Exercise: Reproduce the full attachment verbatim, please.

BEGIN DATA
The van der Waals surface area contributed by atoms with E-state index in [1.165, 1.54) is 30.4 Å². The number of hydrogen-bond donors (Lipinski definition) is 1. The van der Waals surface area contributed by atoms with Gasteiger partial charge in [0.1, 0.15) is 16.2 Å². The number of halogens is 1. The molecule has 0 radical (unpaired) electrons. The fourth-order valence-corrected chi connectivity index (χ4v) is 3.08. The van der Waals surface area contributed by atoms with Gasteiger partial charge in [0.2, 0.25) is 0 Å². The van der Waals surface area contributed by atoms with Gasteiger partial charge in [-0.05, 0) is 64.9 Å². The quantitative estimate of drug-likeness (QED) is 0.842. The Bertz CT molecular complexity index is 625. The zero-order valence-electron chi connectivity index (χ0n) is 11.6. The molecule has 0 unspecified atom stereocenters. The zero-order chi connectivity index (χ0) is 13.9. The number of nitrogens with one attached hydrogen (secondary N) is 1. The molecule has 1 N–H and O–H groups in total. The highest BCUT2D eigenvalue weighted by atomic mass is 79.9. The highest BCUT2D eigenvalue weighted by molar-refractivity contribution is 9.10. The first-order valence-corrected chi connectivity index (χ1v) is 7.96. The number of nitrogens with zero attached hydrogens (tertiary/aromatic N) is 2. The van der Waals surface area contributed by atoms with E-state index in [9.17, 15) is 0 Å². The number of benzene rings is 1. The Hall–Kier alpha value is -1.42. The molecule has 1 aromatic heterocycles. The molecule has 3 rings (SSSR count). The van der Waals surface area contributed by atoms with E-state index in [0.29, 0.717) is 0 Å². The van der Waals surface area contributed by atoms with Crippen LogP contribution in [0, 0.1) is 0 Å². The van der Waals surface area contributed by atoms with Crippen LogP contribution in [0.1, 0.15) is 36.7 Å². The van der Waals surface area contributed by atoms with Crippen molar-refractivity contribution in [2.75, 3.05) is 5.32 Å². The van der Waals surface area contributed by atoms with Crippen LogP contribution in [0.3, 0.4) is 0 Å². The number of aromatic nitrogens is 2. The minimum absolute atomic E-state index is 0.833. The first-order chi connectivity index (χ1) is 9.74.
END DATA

The van der Waals surface area contributed by atoms with E-state index in [1.165, 1.54) is 30.4 Å². The number of hydrogen-bond donors (Lipinski definition) is 1. The van der Waals surface area contributed by atoms with Gasteiger partial charge in [0.1, 0.15) is 16.2 Å². The number of halogens is 1. The molecule has 0 radical (unpaired) electrons. The fourth-order valence-corrected chi connectivity index (χ4v) is 3.08. The van der Waals surface area contributed by atoms with Gasteiger partial charge in [0.2, 0.25) is 0 Å². The van der Waals surface area contributed by atoms with Gasteiger partial charge in [-0.05, 0) is 64.9 Å². The quantitative estimate of drug-likeness (QED) is 0.842. The Bertz CT molecular complexity index is 625. The zero-order valence-electron chi connectivity index (χ0n) is 11.6. The molecule has 0 unspecified atom stereocenters. The zero-order chi connectivity index (χ0) is 13.9. The number of nitrogens with one attached hydrogen (secondary N) is 1. The molecule has 1 N–H and O–H groups in total. The highest BCUT2D eigenvalue weighted by atomic mass is 79.9. The highest BCUT2D eigenvalue weighted by molar-refractivity contribution is 9.10. The first-order valence-corrected chi connectivity index (χ1v) is 7.96. The number of nitrogens with zero attached hydrogens (tertiary/aromatic N) is 2. The van der Waals surface area contributed by atoms with E-state index in [9.17, 15) is 0 Å². The number of benzene rings is 1. The Hall–Kier alpha value is -1.42. The molecule has 1 aromatic heterocycles. The molecule has 3 rings (SSSR count). The van der Waals surface area contributed by atoms with E-state index in [0.29, 0.717) is 0 Å². The van der Waals surface area contributed by atoms with Crippen LogP contribution in [0, 0.1) is 0 Å². The van der Waals surface area contributed by atoms with Crippen LogP contribution in [0.1, 0.15) is 36.7 Å². The van der Waals surface area contributed by atoms with Crippen molar-refractivity contribution in [2.75, 3.05) is 5.32 Å². The van der Waals surface area contributed by atoms with Crippen LogP contribution in [0.3, 0.4) is 0 Å². The number of aromatic nitrogens is 2. The minimum absolute atomic E-state index is 0.833. The first-order chi connectivity index (χ1) is 9.74.